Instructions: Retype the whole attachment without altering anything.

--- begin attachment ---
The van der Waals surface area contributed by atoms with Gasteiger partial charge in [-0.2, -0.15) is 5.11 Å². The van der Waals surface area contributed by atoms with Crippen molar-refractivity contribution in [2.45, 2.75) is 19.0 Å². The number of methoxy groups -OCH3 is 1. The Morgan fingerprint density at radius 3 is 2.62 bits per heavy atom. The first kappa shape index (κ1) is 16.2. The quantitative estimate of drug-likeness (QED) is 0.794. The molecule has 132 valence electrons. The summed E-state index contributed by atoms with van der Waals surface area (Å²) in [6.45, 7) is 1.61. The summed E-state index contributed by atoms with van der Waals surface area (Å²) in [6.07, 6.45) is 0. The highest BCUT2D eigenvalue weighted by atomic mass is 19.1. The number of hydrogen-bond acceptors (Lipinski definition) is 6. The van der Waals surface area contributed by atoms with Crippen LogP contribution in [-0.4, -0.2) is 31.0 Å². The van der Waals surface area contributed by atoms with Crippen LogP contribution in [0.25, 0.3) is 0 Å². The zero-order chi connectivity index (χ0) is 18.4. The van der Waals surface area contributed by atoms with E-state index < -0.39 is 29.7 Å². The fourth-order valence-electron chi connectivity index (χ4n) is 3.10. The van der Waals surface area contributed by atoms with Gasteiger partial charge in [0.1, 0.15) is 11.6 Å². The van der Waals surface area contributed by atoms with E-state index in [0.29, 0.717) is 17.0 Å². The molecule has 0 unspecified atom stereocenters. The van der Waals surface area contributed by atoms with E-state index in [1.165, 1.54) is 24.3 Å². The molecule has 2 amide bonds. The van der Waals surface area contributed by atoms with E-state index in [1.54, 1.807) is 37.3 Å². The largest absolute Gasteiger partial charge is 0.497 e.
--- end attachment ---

The van der Waals surface area contributed by atoms with Gasteiger partial charge in [-0.2, -0.15) is 5.11 Å². The van der Waals surface area contributed by atoms with Crippen molar-refractivity contribution in [2.45, 2.75) is 19.0 Å². The number of methoxy groups -OCH3 is 1. The Morgan fingerprint density at radius 3 is 2.62 bits per heavy atom. The first kappa shape index (κ1) is 16.2. The quantitative estimate of drug-likeness (QED) is 0.794. The molecule has 132 valence electrons. The summed E-state index contributed by atoms with van der Waals surface area (Å²) in [6.45, 7) is 1.61. The summed E-state index contributed by atoms with van der Waals surface area (Å²) in [6.07, 6.45) is 0. The highest BCUT2D eigenvalue weighted by atomic mass is 19.1. The number of hydrogen-bond acceptors (Lipinski definition) is 6. The van der Waals surface area contributed by atoms with Crippen LogP contribution in [-0.4, -0.2) is 31.0 Å². The van der Waals surface area contributed by atoms with Crippen LogP contribution in [0.25, 0.3) is 0 Å². The zero-order chi connectivity index (χ0) is 18.4. The van der Waals surface area contributed by atoms with E-state index < -0.39 is 29.7 Å². The fourth-order valence-electron chi connectivity index (χ4n) is 3.10. The van der Waals surface area contributed by atoms with Gasteiger partial charge in [0.1, 0.15) is 11.6 Å². The van der Waals surface area contributed by atoms with E-state index in [0.29, 0.717) is 17.0 Å². The molecule has 0 unspecified atom stereocenters. The van der Waals surface area contributed by atoms with E-state index in [1.165, 1.54) is 24.3 Å². The molecule has 2 amide bonds. The van der Waals surface area contributed by atoms with E-state index in [1.54, 1.807) is 37.3 Å². The largest absolute Gasteiger partial charge is 0.497 e.